For your sanity, a few affirmative quotes about saying “no.”
Preface: This blog post is my reaction to MediaBistro’s story about saying no to bad freelance gigs. Recently I started being more selective about my freelance work, and by doing so felt liberated by my new “picky” perspective.
If you know me, you know I’m game for anything. This “team player” attitude is praised in the workplace, but being in the freelance world I have found that it is a double-edged sword. While being a “yes” woman has been beneficial — bringing in new work, connecting me to publications, and of course, paying the bills — I have found that “yes” isn’t always the answer.
Since graduating from college in 2009, I have freelanced in some capacity, but it wasn’t until June 2015 that it become my major source of income as I left the full-time workforce. This transition has caused me to say “yes” to (mostly) everything in hopes of creating a broader network and guarantee that I can live a decent lifestyle. Lately though, because of a stressful workload, I have realized that sometimes “no” is the answer.
I was saying “yes” to projects that I didn’t want to work on, and in turn I felt an overwhelming sense of anxiety and dread. I couldn’t sleep, and I felt overworked. After putting myself through this pain over and over again, I realized I was being crazy. Ultimately, the reason why I left the full-time workforce was to pursue my passion and to put myself in full control of my career path. [RIGHT?!] And, here I was burdening myself with projects. I was saying “yes” to writing stories that weren’t in line with my expertise or passion.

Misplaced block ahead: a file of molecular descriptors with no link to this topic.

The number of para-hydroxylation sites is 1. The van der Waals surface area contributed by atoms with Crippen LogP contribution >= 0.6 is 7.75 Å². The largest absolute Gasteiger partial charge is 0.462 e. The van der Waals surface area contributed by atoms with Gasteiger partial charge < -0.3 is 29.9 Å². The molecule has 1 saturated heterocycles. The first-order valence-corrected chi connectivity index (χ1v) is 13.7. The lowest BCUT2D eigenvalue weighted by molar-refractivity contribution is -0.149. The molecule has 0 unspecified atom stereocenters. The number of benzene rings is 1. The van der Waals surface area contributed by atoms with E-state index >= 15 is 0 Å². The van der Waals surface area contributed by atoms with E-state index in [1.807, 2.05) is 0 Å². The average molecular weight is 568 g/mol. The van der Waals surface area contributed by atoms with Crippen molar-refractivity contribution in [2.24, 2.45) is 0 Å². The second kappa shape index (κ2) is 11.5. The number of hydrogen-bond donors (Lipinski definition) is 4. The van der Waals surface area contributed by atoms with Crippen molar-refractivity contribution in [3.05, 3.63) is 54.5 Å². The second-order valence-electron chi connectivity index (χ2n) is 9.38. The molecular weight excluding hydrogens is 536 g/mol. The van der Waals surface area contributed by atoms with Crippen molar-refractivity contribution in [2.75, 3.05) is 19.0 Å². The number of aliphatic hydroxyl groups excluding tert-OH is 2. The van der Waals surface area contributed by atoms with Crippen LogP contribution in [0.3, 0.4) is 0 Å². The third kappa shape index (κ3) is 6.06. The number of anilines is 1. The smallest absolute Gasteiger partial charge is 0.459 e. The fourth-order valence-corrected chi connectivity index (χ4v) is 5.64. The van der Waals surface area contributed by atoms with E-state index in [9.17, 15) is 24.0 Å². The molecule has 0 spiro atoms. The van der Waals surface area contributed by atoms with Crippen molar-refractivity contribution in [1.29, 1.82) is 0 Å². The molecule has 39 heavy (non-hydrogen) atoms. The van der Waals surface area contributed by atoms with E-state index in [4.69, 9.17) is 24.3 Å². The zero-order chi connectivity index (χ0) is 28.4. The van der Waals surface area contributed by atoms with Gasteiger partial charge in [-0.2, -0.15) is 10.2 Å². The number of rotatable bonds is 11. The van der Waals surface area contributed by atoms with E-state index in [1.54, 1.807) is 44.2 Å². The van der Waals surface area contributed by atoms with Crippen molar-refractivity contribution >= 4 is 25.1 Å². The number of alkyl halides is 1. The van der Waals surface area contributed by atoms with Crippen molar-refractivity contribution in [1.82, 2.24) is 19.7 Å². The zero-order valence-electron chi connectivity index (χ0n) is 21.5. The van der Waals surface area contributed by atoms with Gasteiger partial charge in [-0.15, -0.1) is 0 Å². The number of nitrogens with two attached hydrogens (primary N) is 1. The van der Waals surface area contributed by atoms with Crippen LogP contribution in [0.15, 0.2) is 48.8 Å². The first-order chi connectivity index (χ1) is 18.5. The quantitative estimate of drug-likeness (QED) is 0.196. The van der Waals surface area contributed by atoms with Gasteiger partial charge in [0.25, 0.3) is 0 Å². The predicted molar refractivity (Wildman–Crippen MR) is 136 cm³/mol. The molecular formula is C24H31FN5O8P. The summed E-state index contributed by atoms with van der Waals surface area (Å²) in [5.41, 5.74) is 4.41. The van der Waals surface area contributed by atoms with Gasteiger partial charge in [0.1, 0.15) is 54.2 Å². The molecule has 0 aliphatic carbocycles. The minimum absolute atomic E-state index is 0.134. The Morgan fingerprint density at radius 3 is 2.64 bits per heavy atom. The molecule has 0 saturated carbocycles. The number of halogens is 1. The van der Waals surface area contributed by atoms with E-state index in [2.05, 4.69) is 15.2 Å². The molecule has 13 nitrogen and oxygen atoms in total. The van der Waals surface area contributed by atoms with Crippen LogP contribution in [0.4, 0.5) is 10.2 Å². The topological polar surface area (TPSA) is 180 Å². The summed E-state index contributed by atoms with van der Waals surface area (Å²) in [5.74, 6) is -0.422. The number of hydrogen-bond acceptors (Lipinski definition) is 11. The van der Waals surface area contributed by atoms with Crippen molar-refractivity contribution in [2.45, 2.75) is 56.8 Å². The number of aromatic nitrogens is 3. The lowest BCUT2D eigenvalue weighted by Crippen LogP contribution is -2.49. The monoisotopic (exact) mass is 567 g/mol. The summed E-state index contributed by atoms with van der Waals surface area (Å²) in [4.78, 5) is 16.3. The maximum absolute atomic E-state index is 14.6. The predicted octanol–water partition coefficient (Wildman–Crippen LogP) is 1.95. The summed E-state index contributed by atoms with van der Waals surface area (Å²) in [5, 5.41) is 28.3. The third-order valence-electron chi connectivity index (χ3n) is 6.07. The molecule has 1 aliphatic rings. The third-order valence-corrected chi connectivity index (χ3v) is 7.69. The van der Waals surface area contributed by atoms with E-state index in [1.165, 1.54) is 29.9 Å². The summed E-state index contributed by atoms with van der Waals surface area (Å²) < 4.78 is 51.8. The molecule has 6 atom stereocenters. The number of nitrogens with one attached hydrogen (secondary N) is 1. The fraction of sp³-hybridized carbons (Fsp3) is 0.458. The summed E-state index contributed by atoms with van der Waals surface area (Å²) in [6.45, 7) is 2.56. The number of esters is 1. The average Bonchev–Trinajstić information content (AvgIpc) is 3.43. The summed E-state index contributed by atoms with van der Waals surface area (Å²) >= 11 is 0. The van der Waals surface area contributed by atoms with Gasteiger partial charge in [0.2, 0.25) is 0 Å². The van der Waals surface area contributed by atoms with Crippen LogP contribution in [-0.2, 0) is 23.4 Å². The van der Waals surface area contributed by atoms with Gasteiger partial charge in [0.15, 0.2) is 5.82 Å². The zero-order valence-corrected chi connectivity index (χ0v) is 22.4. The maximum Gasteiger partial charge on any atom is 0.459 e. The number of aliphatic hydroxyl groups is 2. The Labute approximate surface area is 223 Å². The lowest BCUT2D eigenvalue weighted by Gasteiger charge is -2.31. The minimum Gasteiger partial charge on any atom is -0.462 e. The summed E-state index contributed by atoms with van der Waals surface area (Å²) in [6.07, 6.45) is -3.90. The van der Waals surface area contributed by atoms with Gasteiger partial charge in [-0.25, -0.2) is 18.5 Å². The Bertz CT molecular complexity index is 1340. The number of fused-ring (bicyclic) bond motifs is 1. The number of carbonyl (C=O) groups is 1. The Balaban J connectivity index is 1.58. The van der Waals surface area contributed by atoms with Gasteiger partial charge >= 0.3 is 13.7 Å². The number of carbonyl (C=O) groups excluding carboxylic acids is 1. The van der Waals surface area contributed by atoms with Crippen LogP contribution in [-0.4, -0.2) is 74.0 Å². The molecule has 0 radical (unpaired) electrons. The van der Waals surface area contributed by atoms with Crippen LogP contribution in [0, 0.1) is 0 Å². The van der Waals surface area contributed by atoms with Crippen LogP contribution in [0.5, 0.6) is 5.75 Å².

I hit a wall and realized I no longer should feel guilty about turning down work. I needed to set boundaries for myself. For my happiness. For my sanity. For my love of journalism.
I’m still working on it. Every “no” feels like a tiny victory, as I free myself from something that could weigh me down and push me down the wrong path. I remind myself where I’m going and what my destiny is, and in the end this helps me realize if a gig is worth it. That may sound ridiculously (and unnecessarily) existential, but I became a freelancer to guarantee that everything I did, every project I worked on, every story I wrote had some meaning either to the reader, and if not, at least for myself.
Things I’ve vowed to say no to:
- Poor pay
- Topics I can’t speak to / am not passionate about
- Editors / publications that are hard to work with
- Organizations I don’t connect with (for marketing / PR / communications gigs)
- New projects when I’m all booked up
I’d love to hear from fellow freelancers (others included!) how you go about accepting and denying work, and why. xo, marissa
2 thoughts on “When To Say ‘No’ To Freelance Gigs”
Good for you, friend. I went full-time freelance in 2008, and it wasn’t until two years ago when I started turning down work more regularly than accepting it. I also counter a lot with “given the amount of time and research involved, I actually think this project is valued at $X. If you can come up to that price, I can get started right away.” You’d be surprised how you CAN negotiate in editorial.
I love that! I need to work on my negotiating. For the longest time, I just said “ok” to whatever pay was offered to me. I’m responsible for my own worth!